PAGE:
The cover is the end of this year’s issue Science News a spectacular scientific achievement: an image of deep space captured by the James Webb Space Telescope. After decades of delays and cost overruns, the artfully intricate images began colluding this summer. Each image exceeded the expectations of scientific minds. We had a hard time choosing just one for the cover.
These extraordinary views, some spanning more than 13 billion years in time, brought us joy as well — so much so that we rounded out our year-end with this technological triumph, along with more stunning images (SN: 12/7/22 p.15). This year has had a lot of other big news in astronomy, including the launch of NASA’s Diana 1 mission, a key step in sending people to the moon and beyond (SN: 11/16/22 p.30). For a fool’s errand, it’s hard to beat NASA’s space shuttle, the asteroid’s curved trajectory. The first test of the method was to protect our planet from dangerous encounters with space rocks (SN: 10/11/22 p.30).
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It was also a big year for efforts against the onslaught of climate change, with the passage of legislation by the US Congress to invest billions of dollars in green energy technologies (SN: 12/14/22 p.28).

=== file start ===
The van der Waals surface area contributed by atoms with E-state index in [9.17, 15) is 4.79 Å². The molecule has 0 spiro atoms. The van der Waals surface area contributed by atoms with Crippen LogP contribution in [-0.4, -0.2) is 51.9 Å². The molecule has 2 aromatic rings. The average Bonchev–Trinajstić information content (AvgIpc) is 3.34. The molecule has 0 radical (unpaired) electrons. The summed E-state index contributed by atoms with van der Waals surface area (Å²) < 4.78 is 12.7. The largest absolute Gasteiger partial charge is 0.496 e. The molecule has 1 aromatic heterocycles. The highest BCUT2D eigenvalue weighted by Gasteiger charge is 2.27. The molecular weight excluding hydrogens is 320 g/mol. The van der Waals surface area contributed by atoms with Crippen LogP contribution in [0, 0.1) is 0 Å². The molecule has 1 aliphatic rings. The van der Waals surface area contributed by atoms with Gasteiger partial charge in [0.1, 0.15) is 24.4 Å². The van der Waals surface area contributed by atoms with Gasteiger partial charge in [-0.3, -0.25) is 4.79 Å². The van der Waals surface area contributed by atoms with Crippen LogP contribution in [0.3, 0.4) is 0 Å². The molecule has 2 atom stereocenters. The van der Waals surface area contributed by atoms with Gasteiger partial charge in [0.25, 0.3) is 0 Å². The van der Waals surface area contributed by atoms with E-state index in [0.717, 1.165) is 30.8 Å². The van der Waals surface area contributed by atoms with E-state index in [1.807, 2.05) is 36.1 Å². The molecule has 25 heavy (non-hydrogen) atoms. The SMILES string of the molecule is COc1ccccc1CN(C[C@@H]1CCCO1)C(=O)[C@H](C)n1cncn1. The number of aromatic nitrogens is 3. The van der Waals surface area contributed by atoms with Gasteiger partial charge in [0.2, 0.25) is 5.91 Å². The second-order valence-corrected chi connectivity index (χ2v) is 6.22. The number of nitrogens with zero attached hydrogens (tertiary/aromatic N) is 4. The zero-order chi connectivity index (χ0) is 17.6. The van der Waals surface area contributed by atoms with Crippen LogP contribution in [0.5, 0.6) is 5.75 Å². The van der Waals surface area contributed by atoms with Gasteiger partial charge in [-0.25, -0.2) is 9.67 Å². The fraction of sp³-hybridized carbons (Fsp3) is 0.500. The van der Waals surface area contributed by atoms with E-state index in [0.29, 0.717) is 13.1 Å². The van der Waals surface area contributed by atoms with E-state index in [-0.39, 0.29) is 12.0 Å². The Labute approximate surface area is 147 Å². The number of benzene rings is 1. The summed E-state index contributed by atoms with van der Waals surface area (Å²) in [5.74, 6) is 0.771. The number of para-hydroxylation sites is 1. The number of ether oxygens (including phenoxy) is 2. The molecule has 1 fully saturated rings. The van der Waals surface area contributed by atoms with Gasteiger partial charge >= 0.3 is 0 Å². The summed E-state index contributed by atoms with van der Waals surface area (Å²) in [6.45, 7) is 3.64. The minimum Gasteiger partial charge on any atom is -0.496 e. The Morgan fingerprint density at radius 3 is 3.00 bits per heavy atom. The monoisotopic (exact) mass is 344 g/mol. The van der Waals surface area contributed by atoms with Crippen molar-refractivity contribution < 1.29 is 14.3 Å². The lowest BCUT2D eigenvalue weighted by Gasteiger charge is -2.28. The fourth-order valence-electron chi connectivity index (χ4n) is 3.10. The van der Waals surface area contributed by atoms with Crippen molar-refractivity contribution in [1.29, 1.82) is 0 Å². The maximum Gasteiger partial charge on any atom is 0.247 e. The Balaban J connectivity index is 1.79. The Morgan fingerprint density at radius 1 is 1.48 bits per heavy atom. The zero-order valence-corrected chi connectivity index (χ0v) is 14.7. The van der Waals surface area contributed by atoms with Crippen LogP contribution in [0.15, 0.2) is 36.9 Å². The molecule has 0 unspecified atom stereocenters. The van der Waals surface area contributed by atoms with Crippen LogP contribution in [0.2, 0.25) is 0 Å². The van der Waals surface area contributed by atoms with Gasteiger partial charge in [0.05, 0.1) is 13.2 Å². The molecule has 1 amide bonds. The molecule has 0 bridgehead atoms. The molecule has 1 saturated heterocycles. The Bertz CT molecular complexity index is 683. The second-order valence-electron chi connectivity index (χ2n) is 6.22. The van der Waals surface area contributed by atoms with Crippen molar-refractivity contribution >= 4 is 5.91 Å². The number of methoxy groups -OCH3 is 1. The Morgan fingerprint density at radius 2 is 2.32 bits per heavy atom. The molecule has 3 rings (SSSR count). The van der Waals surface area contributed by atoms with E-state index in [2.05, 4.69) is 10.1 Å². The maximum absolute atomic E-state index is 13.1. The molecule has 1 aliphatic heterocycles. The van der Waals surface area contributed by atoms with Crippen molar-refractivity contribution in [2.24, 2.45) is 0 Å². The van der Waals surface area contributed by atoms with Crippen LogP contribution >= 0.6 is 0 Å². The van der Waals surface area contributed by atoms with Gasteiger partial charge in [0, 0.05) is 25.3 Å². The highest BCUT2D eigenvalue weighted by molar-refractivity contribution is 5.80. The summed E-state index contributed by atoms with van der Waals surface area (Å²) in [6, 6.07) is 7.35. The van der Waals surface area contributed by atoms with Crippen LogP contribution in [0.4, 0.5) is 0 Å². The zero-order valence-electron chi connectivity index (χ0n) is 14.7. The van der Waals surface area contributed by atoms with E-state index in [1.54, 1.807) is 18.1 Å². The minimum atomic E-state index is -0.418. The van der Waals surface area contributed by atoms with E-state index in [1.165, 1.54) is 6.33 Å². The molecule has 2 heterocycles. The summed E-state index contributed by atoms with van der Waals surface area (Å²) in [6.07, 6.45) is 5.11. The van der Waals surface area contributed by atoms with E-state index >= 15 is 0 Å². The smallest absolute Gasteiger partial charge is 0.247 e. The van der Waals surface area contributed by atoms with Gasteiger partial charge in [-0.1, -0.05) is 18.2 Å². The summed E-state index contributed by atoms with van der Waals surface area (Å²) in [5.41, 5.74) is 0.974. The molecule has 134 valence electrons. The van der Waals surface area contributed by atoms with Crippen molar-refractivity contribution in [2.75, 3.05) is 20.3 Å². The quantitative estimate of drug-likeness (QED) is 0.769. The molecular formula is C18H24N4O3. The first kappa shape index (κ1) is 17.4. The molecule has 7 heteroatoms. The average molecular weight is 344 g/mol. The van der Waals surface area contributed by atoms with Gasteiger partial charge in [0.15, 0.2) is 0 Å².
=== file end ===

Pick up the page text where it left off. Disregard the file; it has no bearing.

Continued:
And here at Science NewsOur 100th anniversary project, the Science Center, involves the development of climate science, our digital lives, and more. Our March 26 issue chronicled how our journalism, like science, has evolved over the decades.
Forgive me for opening with the gospel; that’s the optimist in me. There were so many challenges in 2022. The SARS-CoV-2 virus continues to challenge hopes that it will disperse, with micron variants driving a historic surge in infections and deaths earlier this year.
Vaccinations for children and the renewal course were bright spots (SN: 12/13/22 p.23). But “pandemic fatigue” plus a mixed message from public officials has encouraged many to abandon precautions and drop shots, even though the virus has killed more than 300 people in the United States (SN: 12/9/22 p.20). And now, when we all really want, the holiday season has no worries about the creeping, dreaded diseases, flu and other viruses piling up.SN: 12/12/22 p.24). When do we cut these seeds to break? Never, a virologist would probably say.
But I am saddened by the fact that, with each great new challenge, scholars continue to get in the way of finding solutions.
#year #triumphs #challenges